Over 2.3 Million Cannabis Convictions Pardoned or Expunged in U.S. Since 2018

Over 2.3 Million Cannabis Convictions Pardoned or Expunged in U.S. Since 2018

In a significant milestone for cannabis reform, state courts in the United States have granted pardons or expungements for over 2.3 million cannabis-related convictions since 2018, according to an updated analysis by NORML. The report highlights a substantial surge, with around 500,000 individuals receiving relief in the past year alone.

The analysis encompasses publicly available data on cannabis pardons and expungements, tracking the progress of sweeping efforts to alleviate the burden of cannabis convictions. Pardons, which forgive past criminal convictions, are typically granted by elected officials such as governors or presidents. On the other hand, expungement, which forgives and seals past convictions from the public record, is often enacted through legislative measures or voter initiatives.

Expungement policies have played a pivotal role in this wave of relief, with the majority of the efforts focused on sealing cannabis convictions. Notable examples include Illinois state officials sealing approximately 800,000 cannabis convictions, along with over 300,000 each in New Jersey and Virginia. California and New York have also seen about 200,000 convictions sealed through expungement policies. This trend is reflective of a broader movement across various states to rectify the impact of cannabis prohibition.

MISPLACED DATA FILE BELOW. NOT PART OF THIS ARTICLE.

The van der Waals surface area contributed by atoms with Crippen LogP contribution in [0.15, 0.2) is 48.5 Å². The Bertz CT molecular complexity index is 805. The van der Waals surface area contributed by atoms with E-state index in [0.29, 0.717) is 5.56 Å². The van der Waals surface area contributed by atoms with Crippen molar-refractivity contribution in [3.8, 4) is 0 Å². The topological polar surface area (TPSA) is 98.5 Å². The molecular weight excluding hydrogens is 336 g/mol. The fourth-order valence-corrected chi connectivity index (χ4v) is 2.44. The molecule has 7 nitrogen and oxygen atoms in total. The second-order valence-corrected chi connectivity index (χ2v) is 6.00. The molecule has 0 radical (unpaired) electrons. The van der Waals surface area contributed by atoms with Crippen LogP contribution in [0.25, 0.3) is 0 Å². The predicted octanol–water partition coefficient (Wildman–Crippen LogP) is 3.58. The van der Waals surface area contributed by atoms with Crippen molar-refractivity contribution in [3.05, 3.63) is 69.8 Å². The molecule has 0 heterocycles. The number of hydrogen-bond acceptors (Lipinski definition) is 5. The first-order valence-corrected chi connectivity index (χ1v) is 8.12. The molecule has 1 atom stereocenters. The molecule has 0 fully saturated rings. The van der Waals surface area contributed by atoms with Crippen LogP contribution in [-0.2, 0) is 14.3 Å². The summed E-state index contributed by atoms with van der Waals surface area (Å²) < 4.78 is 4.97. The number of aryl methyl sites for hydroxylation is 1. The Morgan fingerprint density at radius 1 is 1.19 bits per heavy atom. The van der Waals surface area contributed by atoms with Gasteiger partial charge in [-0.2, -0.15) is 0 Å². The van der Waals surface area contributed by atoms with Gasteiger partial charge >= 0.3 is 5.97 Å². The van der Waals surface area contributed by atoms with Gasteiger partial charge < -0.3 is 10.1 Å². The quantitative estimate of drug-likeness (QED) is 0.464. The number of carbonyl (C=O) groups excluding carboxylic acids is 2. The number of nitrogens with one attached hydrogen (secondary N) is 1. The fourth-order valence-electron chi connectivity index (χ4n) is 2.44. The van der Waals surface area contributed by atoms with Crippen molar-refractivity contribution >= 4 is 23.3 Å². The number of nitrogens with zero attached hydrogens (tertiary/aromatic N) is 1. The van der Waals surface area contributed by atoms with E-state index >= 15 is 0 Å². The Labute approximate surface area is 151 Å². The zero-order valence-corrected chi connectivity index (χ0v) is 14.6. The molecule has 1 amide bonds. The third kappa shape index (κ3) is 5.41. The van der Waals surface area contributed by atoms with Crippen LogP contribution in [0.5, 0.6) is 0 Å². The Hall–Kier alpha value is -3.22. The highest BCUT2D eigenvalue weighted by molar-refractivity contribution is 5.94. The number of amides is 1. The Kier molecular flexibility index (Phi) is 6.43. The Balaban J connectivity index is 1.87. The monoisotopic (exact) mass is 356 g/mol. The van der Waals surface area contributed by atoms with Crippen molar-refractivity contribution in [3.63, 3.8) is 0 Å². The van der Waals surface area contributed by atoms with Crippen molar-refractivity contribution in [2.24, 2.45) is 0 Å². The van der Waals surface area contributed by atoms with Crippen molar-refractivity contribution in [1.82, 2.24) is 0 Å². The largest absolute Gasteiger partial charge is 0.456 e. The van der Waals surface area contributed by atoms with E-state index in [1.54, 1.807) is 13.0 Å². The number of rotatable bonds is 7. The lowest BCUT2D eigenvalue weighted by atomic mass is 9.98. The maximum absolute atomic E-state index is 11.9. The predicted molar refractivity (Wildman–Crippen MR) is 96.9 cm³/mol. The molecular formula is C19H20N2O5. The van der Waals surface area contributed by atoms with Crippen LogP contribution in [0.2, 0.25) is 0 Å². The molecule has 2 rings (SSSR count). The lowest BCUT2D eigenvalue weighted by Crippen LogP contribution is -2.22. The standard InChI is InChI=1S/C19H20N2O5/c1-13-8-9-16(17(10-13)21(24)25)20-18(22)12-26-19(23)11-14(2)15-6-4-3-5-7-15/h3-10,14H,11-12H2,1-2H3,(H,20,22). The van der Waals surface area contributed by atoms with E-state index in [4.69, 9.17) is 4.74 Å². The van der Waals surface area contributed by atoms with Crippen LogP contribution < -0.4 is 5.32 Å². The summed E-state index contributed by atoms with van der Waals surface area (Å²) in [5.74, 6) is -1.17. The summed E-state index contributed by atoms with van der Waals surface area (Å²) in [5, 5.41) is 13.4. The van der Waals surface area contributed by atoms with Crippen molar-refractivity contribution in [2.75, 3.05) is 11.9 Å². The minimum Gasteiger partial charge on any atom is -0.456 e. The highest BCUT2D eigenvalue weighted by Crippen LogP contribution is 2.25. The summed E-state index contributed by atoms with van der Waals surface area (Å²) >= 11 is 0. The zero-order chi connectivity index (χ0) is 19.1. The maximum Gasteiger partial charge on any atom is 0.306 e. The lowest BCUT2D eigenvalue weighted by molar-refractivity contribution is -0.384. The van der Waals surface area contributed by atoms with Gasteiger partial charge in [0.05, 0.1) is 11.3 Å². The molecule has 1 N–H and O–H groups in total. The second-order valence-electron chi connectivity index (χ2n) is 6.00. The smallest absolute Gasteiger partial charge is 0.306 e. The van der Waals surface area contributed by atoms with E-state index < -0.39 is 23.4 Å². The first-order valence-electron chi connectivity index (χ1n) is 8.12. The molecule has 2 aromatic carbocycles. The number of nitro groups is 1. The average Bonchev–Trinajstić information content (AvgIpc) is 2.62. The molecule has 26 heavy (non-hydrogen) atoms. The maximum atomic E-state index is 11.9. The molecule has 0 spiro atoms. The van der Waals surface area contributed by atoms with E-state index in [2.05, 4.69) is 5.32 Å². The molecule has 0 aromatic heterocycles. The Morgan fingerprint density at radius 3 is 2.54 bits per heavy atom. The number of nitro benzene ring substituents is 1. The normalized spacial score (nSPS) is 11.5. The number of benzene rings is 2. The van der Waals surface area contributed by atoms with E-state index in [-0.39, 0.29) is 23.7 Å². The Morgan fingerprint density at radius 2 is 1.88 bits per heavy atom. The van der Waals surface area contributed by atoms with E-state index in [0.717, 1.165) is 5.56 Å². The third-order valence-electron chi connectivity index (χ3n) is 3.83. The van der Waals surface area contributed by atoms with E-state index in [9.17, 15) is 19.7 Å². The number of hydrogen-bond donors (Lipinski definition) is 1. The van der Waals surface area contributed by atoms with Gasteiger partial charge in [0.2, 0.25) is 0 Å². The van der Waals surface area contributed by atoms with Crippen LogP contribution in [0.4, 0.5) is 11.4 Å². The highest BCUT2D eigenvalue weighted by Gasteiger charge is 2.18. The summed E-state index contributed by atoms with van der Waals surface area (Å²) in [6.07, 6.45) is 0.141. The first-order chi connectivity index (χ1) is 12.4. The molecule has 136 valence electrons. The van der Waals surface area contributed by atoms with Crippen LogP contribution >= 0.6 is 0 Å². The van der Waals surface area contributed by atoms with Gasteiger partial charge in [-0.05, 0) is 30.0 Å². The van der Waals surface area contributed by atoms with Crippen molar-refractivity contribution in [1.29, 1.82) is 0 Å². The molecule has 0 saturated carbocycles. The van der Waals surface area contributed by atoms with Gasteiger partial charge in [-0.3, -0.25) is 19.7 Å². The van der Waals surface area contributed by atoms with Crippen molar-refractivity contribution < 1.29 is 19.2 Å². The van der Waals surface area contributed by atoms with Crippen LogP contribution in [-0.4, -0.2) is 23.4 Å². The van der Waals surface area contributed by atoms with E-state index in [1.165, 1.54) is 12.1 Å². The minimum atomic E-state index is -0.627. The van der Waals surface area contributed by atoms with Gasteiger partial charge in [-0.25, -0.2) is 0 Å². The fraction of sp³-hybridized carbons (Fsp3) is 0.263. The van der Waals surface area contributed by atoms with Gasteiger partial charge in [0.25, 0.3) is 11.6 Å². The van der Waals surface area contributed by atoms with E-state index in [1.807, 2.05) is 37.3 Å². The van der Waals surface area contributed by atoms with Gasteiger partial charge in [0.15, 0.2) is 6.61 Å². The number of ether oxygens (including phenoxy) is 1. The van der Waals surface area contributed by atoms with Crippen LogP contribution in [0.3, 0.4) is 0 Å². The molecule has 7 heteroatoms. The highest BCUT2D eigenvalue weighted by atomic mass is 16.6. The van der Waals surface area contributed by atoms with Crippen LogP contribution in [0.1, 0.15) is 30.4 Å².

While elected officials have issued cannabis pardons to around 100,000 individuals, the emphasis on expungement policies underscores the commitment to not only forgive but also erase the lasting stigma associated with past cannabis convictions.

President Joe Biden has been actively involved in this initiative, renewing his call for state governors to pardon state-level cannabis possession charges. This call came after the blanket pardoning of all federal convictions for simple cannabis possession in October 2022. While the president expanded this action recently, he has yet to commute the sentences of individuals currently serving time for cannabis-related convictions.

NORML’s Deputy Director, Paul Armentano, emphasized the need for swift action, stating, “Our sense of justice and our principles of fairness demand that public officials and the courts move swiftly to right the past wrongs of cannabis prohibition and criminalization.”

The momentum for cannabis reform aligns with recent polling data indicating that a record 70% of Americans support federal cannabis legalization. As the nation continues to grapple with the complexities of cannabis policy, these pardons and expungements signify a crucial step toward rectifying the historical injustices associated with cannabis convictions.

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